• The 50mm was also a *great* field of view on full frame, and I foresee using that a lot more on my D800 than I ever did on my D300.
  • It feels like Walgreens chopped off the left edges of my pictures slightly;  I’ll have to go back and review the negatives, but avoiding tight framing might be a habit to learn on film.
  • Walgreens’ scans were also very low res, and their color was a little weird.  In general, I’ll probably be looking for another photo processor besides Walgreens, and I’ve already heard independent good things about SF Photoworks — I’ll have to check them out.
  • Breaking the habit of pulling the camera away from my face to check how the shot came out is going to be very difficult, but one that will probably ultimately help me take better digital pictures, too.

All in all, it was definitely a fun first experience, and I’ll definitely be shooting more film in the near future.  I suppose I should plan a few projects to shoot with film, and I’ll probably want to carry a digital body on the same shoot, but so far I’m happy with my investment.

Should you shoot film?  It probably depends, but I’m already leaning towards suggesting that any serious hobbyist photograph should at least give it a try (again.)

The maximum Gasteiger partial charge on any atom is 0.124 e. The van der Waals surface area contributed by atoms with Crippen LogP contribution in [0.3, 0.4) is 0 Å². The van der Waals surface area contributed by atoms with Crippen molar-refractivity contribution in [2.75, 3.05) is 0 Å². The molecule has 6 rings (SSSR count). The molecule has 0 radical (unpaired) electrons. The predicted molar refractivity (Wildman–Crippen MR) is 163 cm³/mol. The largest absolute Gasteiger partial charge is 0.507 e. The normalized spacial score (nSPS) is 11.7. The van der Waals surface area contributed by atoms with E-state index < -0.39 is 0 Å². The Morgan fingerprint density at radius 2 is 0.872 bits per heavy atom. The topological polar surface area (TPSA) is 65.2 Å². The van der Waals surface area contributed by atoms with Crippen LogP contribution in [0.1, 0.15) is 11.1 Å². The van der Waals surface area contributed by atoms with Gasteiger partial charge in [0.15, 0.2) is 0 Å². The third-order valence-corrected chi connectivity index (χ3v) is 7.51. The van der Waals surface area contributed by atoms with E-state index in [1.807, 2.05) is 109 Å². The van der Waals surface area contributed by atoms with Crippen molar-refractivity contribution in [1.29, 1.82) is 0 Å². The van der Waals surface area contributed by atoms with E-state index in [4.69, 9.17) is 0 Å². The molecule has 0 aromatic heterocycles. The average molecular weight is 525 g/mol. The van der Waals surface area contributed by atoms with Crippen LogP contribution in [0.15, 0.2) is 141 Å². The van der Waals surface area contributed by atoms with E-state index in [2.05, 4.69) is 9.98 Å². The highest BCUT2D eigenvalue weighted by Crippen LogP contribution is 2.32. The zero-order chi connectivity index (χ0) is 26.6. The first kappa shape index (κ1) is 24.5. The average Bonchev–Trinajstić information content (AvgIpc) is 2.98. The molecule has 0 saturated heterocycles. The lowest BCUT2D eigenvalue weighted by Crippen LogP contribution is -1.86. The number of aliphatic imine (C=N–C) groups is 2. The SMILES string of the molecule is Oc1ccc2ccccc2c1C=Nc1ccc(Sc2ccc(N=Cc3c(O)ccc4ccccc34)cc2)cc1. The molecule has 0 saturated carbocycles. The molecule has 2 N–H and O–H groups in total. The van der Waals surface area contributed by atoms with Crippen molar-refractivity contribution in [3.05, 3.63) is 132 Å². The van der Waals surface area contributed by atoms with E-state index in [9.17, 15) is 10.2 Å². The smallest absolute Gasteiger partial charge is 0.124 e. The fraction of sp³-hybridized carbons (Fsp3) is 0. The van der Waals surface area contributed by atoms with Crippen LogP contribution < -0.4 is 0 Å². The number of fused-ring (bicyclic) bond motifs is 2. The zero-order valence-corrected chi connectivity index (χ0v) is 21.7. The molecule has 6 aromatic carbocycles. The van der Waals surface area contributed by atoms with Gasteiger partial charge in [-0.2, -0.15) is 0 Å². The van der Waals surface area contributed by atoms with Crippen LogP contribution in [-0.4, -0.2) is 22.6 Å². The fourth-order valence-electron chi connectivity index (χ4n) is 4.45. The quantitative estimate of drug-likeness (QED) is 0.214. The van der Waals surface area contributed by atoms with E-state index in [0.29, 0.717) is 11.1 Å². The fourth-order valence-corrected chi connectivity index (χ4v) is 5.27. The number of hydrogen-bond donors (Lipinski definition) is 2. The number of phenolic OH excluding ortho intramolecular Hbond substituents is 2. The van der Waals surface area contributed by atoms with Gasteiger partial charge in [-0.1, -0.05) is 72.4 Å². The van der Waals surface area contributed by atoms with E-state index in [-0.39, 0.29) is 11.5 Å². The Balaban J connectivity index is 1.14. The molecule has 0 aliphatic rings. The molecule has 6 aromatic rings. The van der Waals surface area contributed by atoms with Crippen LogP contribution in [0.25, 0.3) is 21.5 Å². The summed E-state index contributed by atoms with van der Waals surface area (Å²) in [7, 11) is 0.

Thank you lord for sending me the F-ilm?

Nikon 80-200 AF ED Review

Nikkor 80-200mm AF ED

The first lens I received from eBay was not the first — or even the second — lens I bought off eBay.  Indeed, waking up to realize I’d bought this lens in a moment of impatient insomnia was like one of those drunken memories you’re not entirely sure you’re happy with when you wake up.  In this case, I wasn’t 100% sure which lens I’d even bought:  the title of the listing said “80-200 AF-ED (non-D),” which could have been either AF-S or the original AF.  At a glance I obviously didn’t want the original AF, and the AF-S was pictured, and well, you can see where this story is going.  Knowing who the seller was, I even went and tried to figure out based on online samples which lens I’d bought — so I could prepare myself either way — but with no luck.

Spoiler alert: I don’t like this lens, but the lens was returnable, and that’s where it went.

So I’m new to this and I’m sure my format will evolve over time, but for now, I’m just gonna try to break it down into some basics:

Lens:  Nikon 80-200 AF ED, circa 1990.

Pros: 365.016 2012-04-04 20:35:31  Weoponized my D90.  Took some nice handheld shots of the moon.  Occasionally delivered another nice shot.

Cons:  It’s heavy — uncomfortably so on the D90.  It’s doable on the D300, but not pleasant.  The push pull zoom is very loose and slides and thumps back and forth when I put the lens at my side or pick it up.  The focus limiting ring on the copy I used was pretty janky, to the point that I’d fear it would break with moderate use.